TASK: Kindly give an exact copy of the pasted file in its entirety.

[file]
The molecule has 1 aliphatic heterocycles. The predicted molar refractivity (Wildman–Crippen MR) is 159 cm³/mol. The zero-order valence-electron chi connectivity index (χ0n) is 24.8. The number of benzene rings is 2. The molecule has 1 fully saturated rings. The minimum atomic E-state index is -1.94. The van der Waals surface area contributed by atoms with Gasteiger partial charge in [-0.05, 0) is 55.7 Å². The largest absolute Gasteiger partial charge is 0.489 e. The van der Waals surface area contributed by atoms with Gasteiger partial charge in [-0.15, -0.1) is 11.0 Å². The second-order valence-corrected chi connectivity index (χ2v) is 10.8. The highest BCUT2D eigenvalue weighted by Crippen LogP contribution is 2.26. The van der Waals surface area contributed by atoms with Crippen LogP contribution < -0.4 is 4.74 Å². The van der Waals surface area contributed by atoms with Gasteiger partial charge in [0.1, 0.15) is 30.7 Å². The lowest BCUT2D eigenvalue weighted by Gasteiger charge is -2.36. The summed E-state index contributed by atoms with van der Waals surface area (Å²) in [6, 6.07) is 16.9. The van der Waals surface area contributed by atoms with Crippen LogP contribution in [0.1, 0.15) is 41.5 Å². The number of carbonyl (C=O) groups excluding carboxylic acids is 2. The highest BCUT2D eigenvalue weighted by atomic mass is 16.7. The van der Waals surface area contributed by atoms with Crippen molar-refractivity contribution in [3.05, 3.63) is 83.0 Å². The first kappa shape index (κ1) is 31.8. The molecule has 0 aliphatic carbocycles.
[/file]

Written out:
The molecule has 1 aliphatic heterocycles. The predicted molar refractivity (Wildman–Crippen MR) is 159 cm³/mol. The zero-order valence-electron chi connectivity index (χ0n) is 24.8. The number of benzene rings is 2. The molecule has 1 fully saturated rings. The minimum atomic E-state index is -1.94. The van der Waals surface area contributed by atoms with Gasteiger partial charge in [-0.05, 0) is 55.7 Å². The largest absolute Gasteiger partial charge is 0.489 e. The van der Waals surface area contributed by atoms with Gasteiger partial charge in [-0.15, -0.1) is 11.0 Å². The second-order valence-corrected chi connectivity index (χ2v) is 10.8. The highest BCUT2D eigenvalue weighted by Crippen LogP contribution is 2.26. The van der Waals surface area contributed by atoms with Crippen LogP contribution < -0.4 is 4.74 Å². The van der Waals surface area contributed by atoms with Gasteiger partial charge in [0.1, 0.15) is 30.7 Å². The lowest BCUT2D eigenvalue weighted by Gasteiger charge is -2.36. The summed E-state index contributed by atoms with van der Waals surface area (Å²) in [6, 6.07) is 16.9. The van der Waals surface area contributed by atoms with Crippen LogP contribution in [0.1, 0.15) is 41.5 Å². The number of carbonyl (C=O) groups excluding carboxylic acids is 2. The highest BCUT2D eigenvalue weighted by atomic mass is 16.7. The van der Waals surface area contributed by atoms with Crippen molar-refractivity contribution in [3.05, 3.63) is 83.0 Å². The first kappa shape index (κ1) is 31.8. The molecule has 0 aliphatic carbocycles.